Among the segment of the population that’s put off by things like a president refusing to forcefully condemn Nazi rioters, this has raised some uncomfortable questions about Trump’s beliefs. Does he really share any or many of the beliefs with the racists and nationalists and racist-nationalists who made his campaign their cause, or is this a political calculation against criticizing a small but important part of his base? Was his decision to defend statues of famous slave masters a reflection of his perspective on history, or maybe a darkly strategic reading of the national political mood? Did he not know that what he said was historically incoherent and obviously wrong? It’s right to wonder, but we should be past asking these questions about this man at this point. The most significant thing to know about Donald Trump’s politics or process, his beliefs or his calculations, is that he is an asshole; the only salient factor in any decision he makes is that he absolutely does not care about the interests of the parties involved except as they reflect upon him. Start with this, and you already know a lot. Start with this, and you already know that there are no real answers to any of these questions.

It is not quite fair to say that Donald Trump lacks core beliefs, but to the extent that we can take apart these beliefs they amount to Give Donald Trump Your Money and Donald Trump Should Really Be on Television More. The only comprehensible throughline to his politics is that everything Trump says is something he’s said previously, with additional very’s and more-and-more’s appended over time; his worldview amounts to the sum of the dumb shit he saw on the cover of the New York Post in 1985, subjected to a few decades of rancid compounding interest and deteriorating mental aptitude. He watches a lot of cable news, but he struggles to follow even stories that have been custom built for people like him—old, uninformed, amorphously if deeply aggrieved.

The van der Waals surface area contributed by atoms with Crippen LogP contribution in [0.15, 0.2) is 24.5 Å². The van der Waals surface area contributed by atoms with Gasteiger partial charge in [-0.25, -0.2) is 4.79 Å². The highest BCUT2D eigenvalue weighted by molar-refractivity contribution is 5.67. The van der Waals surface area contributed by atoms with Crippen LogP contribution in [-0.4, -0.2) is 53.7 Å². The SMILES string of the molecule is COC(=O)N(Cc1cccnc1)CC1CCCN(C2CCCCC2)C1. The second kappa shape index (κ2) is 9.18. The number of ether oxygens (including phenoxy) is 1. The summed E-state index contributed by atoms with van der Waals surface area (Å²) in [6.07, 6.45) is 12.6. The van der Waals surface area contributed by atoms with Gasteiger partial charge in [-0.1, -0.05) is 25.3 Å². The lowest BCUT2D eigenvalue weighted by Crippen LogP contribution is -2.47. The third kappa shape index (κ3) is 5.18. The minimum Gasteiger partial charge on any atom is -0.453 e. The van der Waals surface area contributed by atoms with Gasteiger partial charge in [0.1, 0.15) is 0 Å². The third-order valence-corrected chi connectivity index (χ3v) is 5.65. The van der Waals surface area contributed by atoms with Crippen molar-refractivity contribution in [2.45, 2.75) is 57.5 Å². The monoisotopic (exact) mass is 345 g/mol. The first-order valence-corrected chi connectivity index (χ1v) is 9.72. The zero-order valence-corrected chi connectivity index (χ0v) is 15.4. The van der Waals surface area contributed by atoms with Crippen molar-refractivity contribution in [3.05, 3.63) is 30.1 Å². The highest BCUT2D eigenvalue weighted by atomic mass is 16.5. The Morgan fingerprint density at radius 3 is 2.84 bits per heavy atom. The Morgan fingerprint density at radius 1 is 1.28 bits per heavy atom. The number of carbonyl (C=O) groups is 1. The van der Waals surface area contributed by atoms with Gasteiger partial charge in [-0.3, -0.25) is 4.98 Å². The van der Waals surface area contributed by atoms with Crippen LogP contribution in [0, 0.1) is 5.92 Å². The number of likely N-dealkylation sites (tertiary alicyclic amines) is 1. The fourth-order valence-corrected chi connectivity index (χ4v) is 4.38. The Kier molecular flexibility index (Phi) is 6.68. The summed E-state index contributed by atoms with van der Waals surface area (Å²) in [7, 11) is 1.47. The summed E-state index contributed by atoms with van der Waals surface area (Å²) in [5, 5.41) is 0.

There’s a reason for this. Trump doesn’t know anything or really believe anything about any topic beyond himself, because he has no interest in any topic beyond himself; his evident cognitive decline and hyperactive laziness and towering monomania ensure that he will never again learn a new thing in his life. He has no friends and no real allies; his inner circle is divided between ostensibly scandalized cynics and theatrically shameless ones, all of whom hold him in low regard and see him as a potential means to their individuated ends. There is no help on the way; his outer orbit is a rotation of replacement-level rage-grandpas and defective, perpetually clammy operators.